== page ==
“This places pressure on recruitment and selection and employment testing professionals to expand their traditional cognitive skills testing,” says Jones. “It’s a new world of measurement when it comes to tapping the ‘Can Do Will Do’ competencies that frame whether a new hire will make the grade. And today’s workplace can’t afford to continue focusing primarily on the cognitive skill and ability measures that have defined the world of employee assessment for so many
decades. Today, even employee engagement needs to become a target of recruitment and selection employment testing,” Jones adds.

Building on this solid research, Jones and the HirePayoff™ team launched more data mining to find just what types of employee assessment tools offer the best, most efficient ways to tap today’s ‘Will Do’ competencies. According to Jones, “The data we’ve collected show how tapping ‘Can Do Will Do’ competencies predicts job performance in a wide range of ways, adding to the accuracy of traditional cognitive skill and ability employment testing.”

According to Jones, “An added positive is what we’ve found in terms of actually reducing some of the legal compliance challenges employers face when only cognitive skills and abilities guide the hiring process, and ethnic and gender
differences result in hiring. The ‘Will Do’ tools actually help avoid such results,” adds Jones.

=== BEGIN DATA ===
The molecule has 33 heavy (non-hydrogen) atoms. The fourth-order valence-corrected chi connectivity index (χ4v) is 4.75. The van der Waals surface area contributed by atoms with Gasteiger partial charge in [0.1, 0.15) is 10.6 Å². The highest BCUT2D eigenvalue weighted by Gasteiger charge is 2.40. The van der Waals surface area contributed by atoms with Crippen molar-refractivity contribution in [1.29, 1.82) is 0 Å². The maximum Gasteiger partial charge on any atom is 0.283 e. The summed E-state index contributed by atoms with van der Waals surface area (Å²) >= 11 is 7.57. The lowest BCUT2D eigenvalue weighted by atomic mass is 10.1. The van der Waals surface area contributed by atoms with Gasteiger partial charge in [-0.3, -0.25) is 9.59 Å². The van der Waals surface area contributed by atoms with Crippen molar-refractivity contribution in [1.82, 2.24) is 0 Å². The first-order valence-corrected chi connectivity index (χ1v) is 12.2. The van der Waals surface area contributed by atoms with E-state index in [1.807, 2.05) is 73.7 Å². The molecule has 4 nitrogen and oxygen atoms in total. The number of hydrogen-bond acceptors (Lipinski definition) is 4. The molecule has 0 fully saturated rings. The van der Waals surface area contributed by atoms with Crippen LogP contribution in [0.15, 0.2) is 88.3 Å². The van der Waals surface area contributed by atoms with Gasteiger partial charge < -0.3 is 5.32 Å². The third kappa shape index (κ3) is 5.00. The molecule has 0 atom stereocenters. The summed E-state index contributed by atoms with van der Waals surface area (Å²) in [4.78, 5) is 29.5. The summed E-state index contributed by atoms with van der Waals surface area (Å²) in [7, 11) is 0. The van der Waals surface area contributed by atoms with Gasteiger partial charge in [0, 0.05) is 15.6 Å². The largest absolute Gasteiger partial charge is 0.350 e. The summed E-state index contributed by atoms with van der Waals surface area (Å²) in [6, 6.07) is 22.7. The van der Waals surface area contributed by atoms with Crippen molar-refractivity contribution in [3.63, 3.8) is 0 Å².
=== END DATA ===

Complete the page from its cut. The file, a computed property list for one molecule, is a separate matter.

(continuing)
“It’s important, too, that recruitment and selection employment testing for ‘Will Do’ competencies not focus purely on classic personality testing or personality assessment techniques,” says Jones. “The world of ‘Will Do’ employment testing is far broader in the concepts to be covered, particularly in today’s online selection
testing procedures,” Jones adds. That, and the improvement in finding top talent, is the topic of even more data mining undertaken by HirePayoff™ and reported in a coming update.

About HirePayoff™

David Jones, PhD, author of Million-Dollar Hire: Building Your Bottom Line, One Employee at a Time, published in April, 2011 by Jossey-Bass, is among the few HR professionals to found and grow a major international business.  In Million-Dollar Hire he shows how, even in a slow economy, U.S. employers make millions of hiring decisions every month. Every decision carries
risk. Every hire is an investment. Ideally, every hiring decision pays a return. Using practical, real world illustrations, Jones shows there are tools to treat every hiring decision with the same focus a business applies in acquiring other high-value assets.

Today, Jones is president of Growth Ventures Inc., whose HirePayoff™ division works with employers to implement tools to tap both the ‘Can Do’ and ‘Will Do’ online employee testing.  Through HirePayoff™, Jones helps companies re-invent their recruiting and selection practices and add to the bottom line with re-engineered, legally compliant tools. For more information, visit www.hirepayoff.com.

Media Contact:

Dr. David Jones
President & CEO